Signpost (Weber, Utah), 1948-04-161
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PHI RHO PI SCHEDULE FRIDAY 8 a. m. 9:15 a. Debate, round four, m. Oratory, round one. 10:15 a. m. five. Debate, round 11:30 a. m. Drawing for after dinner speaking. 12:15 p. m. Phi Rho Pi luncheon, after dinner speaking finals. At Hotel Ben Lomond. 1:15 p. m. Trip to Salt Lake City and new Weber campus. 5:30 p. m. Debate, round six. 7 p. m. Drawing for extempore speaking. 7:30 p. m. Extempore speaking round two. 8:15 p. m. Impromptu speaking, round two. 9 p. m. Debate, round seven. SATURDAY 8 a. m. Debate, round eight. 9:30 a. m. Oratory, round two. 11 a. m. Debate, round nine. 1 p. m. Drawing for extempore speaking. 1:30 p. m. Extempore finals. 2 p. m. Impromptu finals. 2:30 p. m. Debate finals. 3:30 p. m. Oratory finals. 4:30 p. m. Student forum and business meeting. In auditorium.6 p. m. Phi Rho Pi banquet at Hotel Ben Lomond. 9 p. m. Dance, Webergymnasium. Student Committee Adds Brick Sale to Boost Fund Will Aid Drive For Student Union Building Three-purpose bricks, latest wrinkle in the Weber college campaign for a larger school, were placed on the Ogden market Tuesday as the Student Committee for a Greater Weber college announced its drive for community funds to build, in part, a student union building on the college's new campus.The three-purpose bricks, aimed at raising funds, will also signify community support of a greater college and will be used as a permanent memorial to Weber supporters through their use in the construction of the building. City-Wide Canvass Characterized the Battle of the Bricks by masonry-minded members of the committee, the drive will consist of a city-wide canvass to sell the unique momentos at $5 apiece. Each Weber supporter purchasing one of the bricks will be asked to display it prominently to note his individual support of a greater Weber college. College coeds will be salesmen for the bricks. Members of the student committee have expressed hopes that the drive will be supported wholeheartedly by the community and that it will also serve to arouse a more complete spirit in the aims and ideals of the college. Political Participation Also uppermost in the minds of the college committee is the necessity for political participation in the coming Republican mass meetings in order that public officials can be informed of the aims of the college and urged to support the program. "In order to present the needs of the college to the public and to the people's representatives it is essential that all students participate in the coming mass meetings. "Political action is in the best American tradition and the aims of Weber college should be expressed through this medium," said Boyd Knowles, member of the committee. Republican mass meetings to choose delegates to the county convention will be held in Weber county precincts Monday, April 19. Also on the plan for action of the Student Committee for a Greater Weber college is a comprehensive publicity program designed to let the people of Utah know the college's needs and to urge them to support college expansion plans. Additions Made Additions to the original com-(Cont. on Page 4, Col. 4) IF 111) IF Sec 562, P. L. & R. Volume 11, Number 19 Girl of the Week Quite by accident, our girl of the week this week turned out to be Berna Goodwin. Berna, a freshman music major, will be remembered for her appearance in "The Desert Song." Vital statistics: 5' 2", blue eyes, brown hair, weight 103. APRIL PUBLICATION Weber Alumni Magazine to Bolster New Student Building Fund Weber college's alumnimaga--zine, published for the first time this quarter, is tentatively dated for April 15, announced Roily Rob-ison, who is in charge of the publication."Production difficulties may delay publication beyond this date, but the magazine will definitely appear during the latter part' of April," he said. The magazine is published for the first time this year in an effort to raise funds for the new Weber student union building. To be mailed to all Weber alumni, the publication will urge them to become members of the college alumni association and to make individual contributions toward the cost of the building. Friday, April 16, 1948 isfn Campa "We intend to print 6000 copiesof the college English department of the magazine," Robison said, adding that in addition to those sent to Weber alumni and distributed among the student body, 2000 copies will be mailed to prominent Utah citizens, asking their support of the student union project. To be approximately 20 pages in size, the publication will feature messages from Weber president Henry Aldous Dixon, student body president Laurence Burton, and D. Ray Wilkinson, president of the alumni association, in addition- to student contributions. Robison is assisted by Wayne Ferniss, who will act as associate, and Scribulus editors Marjorie Hill and Jerry Carlile. Don Jardme will act as art editor. C. M. Nilsson n lti nj rzj rj MJ liilltlM q)n MPfsT ! 1 .Verbal Stars From Ten Colleges Entered in Speech Fest Contestants in Phi Rho Pi forensic society's national contest go into their second day of competition at Weber today as third-round debate eliminations sharpen the verbal race. Speakers will finish two rounds of debate and the preliminary round of oratory this morning before moving on to further competition in the late afternoon and evening. MtLsic Dept. Presents Spring Concert Weber college presented its annual Spring concert April 15 in the Moench auditorium. The event was under the direction of the music department with Delmar Dickson in charge of instrumental selections and Roland Parry over-seeing vocal arrangements. J. Clair Anderson also assisted in arrangements. The program was as follows: "Slavonic Rhapsody", Freedeman; Show Boat Selection, Kern; "Pha-on", symphonic poem, H. Johnson, by the Orchestra; "Novelette", Bennett Saxophone Quartette, Robert Wangerin, Glen Van Leeuen, Ray Cox and Grant Russell; "When I Have Sung My Song", Charles; "Alleluia", Mozart; "Into the Night", Edward; Baritone Solo, Myron Campbell; Prelude from "Cycle of Life", Ronald; "All the Things You Are", Kern, by the Musettes; "Strollin' Through the Park", Haley; "The Whiffenpoof Song", male quartette, Junior Stokes, Orvil Hol-ley, Grant Russell, William Bobo-lis; "Friend of Mine", Sanderson, Contralto solo, Melba Hogge; "Sol-veig's Song", Grieg; "Strange Music", Grieg, by the ladies choir; "Old Man River", Kern; "Light as Mist", Guanad, soloist, William Bobolis; "Let Love Go" (from "The Desert Song"), Romberg, soloists, Dave Carruth, bass, Dale Blackburn, tenor, and the Dorian Singers; the "Klaxon March", Fillmore; "The Four Woodsmen", Clair Johnson; "111 Guarany Overture", Gomez; "April Showers", by the band. is editorial adviser, wnue Junius R. Tribe represents Weber alumni. Automotive Chemistry Makes Weber Debut A unique chemistry class has been started in the vocational department, announced President II. A. Dixon. The new class dealing with automotive chemistry is the first of its type to be taught at Weber. The course, listed as Chemistry 81, is taught by Nyle Harbetson. Field trips will be taken to various industrial plants of this area to study automotive chemistry first hand. Monday, April 19, the class will be addressed by a representative of the Utah Oil co., on gasoline and oil in relationship to autos. fa) in U Ten colleges irom six. states are represented at the three-day verbal tourney. Contestants in debate total 26 teams, while 13 speakers are entered in oratory, 24 in extempore speaking, 26 in impromptu speaking, and 18 in after dinner speaking. Colleges competing are Snow college, Ephraim, Utah; Los Angeles city college, Los Angeles, California; Seminole school, Seminole, Oklahoma; Pueblo junior college, Pueblo, Colorado; Wentworth military academy, Lexington, Missouri; Long Beach city college, Long Beach, California; Carbon college, Price, Utah; Muskogee college, Muskogee, Oklahoma; Southern Idaho college of education, Albion, Idaho. Opened Yesterday The three-day tournament opened yesterday, under the direction of Leland H. Monson, who returned from his sabbatical studies at Stanford university to head the contest. He is assisted by Thatcher Allred and E. Carl Green of the Weber faculty. In attendance at the meet is Mrs. Coralee G. P'pool, national Phi Rho Pi president. Yesterday's events included registration of contestants, the first three rounds of debate, and the preliminary rounds of extempore speaking, impromptu speaking, and after dinner speaking. Contestants were entertained at an informal tea in the afternoon, and were guests at the music department's spring concert in the evening. Today's Events Today will witness four rounds of debate, after dinner speaking finals, and the second round in extempore and impromptu speaking. Contestants will be guests of the Ogden chamber of commerce in a conducted tour to the new Weber campus and a trip to Salt Lake City following the Phi Rho Pi luncheon at the Hotel Ben Lomond. Finals in debate, extempore, impromptu, and oratory will be held tomorrow. The meet will be climaxed by a banquet at the Hotel Ben Lomond and a dance in the Weber gymnasium. Medals Awarded Individual medals will be awarded to winners of first and second places in all events, with a sweepstakes trophy being awarded to the institution taking first place in the entire tournament on the basis of a point system. Under this system one point will be given for each entry, regardless of success, 20 points for first place in debate, 14 points for second place, 8 points for third place, 10 points for first place in all other events, seven points for second, and four points for third. Phi Rho PI is the national junior college forensic society. Qualification for membership is participation in two intercollegiate speech events. National headquarters of the organization is Winfield,Kansas.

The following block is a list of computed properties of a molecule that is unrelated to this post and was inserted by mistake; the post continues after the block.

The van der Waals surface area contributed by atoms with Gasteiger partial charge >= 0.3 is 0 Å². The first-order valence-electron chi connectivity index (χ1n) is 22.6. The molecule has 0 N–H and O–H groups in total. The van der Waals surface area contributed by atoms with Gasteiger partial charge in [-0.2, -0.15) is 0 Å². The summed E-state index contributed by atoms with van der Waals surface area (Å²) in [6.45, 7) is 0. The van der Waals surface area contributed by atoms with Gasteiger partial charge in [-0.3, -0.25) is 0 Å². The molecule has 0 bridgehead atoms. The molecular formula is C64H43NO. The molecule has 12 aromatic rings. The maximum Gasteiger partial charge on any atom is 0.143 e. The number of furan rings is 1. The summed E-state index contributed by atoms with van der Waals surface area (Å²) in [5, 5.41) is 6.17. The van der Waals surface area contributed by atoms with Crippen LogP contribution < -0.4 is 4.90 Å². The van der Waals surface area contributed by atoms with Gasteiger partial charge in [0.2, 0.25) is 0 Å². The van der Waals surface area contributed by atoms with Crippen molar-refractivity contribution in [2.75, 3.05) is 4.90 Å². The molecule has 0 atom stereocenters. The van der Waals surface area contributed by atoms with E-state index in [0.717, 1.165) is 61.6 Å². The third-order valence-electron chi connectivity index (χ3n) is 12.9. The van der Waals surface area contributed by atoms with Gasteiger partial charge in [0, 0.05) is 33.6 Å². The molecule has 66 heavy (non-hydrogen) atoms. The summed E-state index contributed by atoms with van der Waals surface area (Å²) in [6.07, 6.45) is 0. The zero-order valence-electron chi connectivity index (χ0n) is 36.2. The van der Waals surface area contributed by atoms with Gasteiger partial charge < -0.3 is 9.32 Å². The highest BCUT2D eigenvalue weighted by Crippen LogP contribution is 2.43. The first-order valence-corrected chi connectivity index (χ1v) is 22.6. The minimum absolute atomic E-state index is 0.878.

|Title||Signpost (Weber, Utah), 1948-04-16, Vol. 11, No. 19|
|Contributors||Associated Students of Weber College; A generous grant from the Utah State Library and the Institute of Museum and Library Services.|
|Description||Weber's current student newspaper, the Signpost, first appeared on September 29, 1937. For two years prior to that time, campus news was disseminated via announcements posted on a bulletin board known as the "Signpost". As a result, the masthead of the first issue of the paper itself featured a rudimentary wooden sign with the title spelled out in rustic-looking letters. Over the years the paper has been published continuously, though the look, size and style has changed several times.|
|Subject||College student newspapers and periodicals; Weber College|
|Publisher Digital||Stewart Library, Weber State University|
|Source||University Archives LD5893.W55 S5, Stewart Library, Weber State University|
|Rights Management||Public Domain. Courtesy of University Archives, Stewart Library, Weber State University.|